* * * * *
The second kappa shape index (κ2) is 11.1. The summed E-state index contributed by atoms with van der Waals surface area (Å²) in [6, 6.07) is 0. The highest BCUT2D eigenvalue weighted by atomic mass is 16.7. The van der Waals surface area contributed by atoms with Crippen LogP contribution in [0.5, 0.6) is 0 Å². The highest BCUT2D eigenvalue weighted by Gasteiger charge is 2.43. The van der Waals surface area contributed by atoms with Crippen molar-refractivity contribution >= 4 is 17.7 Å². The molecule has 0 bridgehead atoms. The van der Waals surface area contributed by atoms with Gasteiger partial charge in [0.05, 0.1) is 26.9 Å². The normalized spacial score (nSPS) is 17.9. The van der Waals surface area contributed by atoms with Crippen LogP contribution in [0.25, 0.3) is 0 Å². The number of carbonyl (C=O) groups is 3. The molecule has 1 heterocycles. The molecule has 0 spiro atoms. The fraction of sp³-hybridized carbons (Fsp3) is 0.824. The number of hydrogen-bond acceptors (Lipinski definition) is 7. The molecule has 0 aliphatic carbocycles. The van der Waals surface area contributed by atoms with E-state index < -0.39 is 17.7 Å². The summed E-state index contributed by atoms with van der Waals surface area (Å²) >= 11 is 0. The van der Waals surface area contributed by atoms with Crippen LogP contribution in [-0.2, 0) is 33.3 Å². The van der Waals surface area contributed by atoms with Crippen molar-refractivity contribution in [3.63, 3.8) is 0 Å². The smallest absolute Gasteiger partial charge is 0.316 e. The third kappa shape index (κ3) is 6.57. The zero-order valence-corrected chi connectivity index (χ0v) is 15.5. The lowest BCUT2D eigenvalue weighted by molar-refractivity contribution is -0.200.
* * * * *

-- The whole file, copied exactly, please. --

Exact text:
The second kappa shape index (κ2) is 11.1. The summed E-state index contributed by atoms with van der Waals surface area (Å²) in [6, 6.07) is 0. The highest BCUT2D eigenvalue weighted by atomic mass is 16.7. The van der Waals surface area contributed by atoms with Crippen LogP contribution in [0.5, 0.6) is 0 Å². The highest BCUT2D eigenvalue weighted by Gasteiger charge is 2.43. The van der Waals surface area contributed by atoms with Crippen molar-refractivity contribution >= 4 is 17.7 Å². The molecule has 0 bridgehead atoms. The van der Waals surface area contributed by atoms with Gasteiger partial charge in [0.05, 0.1) is 26.9 Å². The normalized spacial score (nSPS) is 17.9. The van der Waals surface area contributed by atoms with Crippen LogP contribution in [0.25, 0.3) is 0 Å². The number of carbonyl (C=O) groups is 3. The molecule has 1 heterocycles. The molecule has 0 spiro atoms. The fraction of sp³-hybridized carbons (Fsp3) is 0.824. The number of hydrogen-bond acceptors (Lipinski definition) is 7. The molecule has 0 aliphatic carbocycles. The van der Waals surface area contributed by atoms with E-state index < -0.39 is 17.7 Å². The summed E-state index contributed by atoms with van der Waals surface area (Å²) >= 11 is 0. The van der Waals surface area contributed by atoms with Crippen LogP contribution in [-0.2, 0) is 33.3 Å². The van der Waals surface area contributed by atoms with Crippen molar-refractivity contribution in [3.63, 3.8) is 0 Å². The smallest absolute Gasteiger partial charge is 0.316 e. The third kappa shape index (κ3) is 6.57. The zero-order valence-corrected chi connectivity index (χ0v) is 15.5. The lowest BCUT2D eigenvalue weighted by molar-refractivity contribution is -0.200.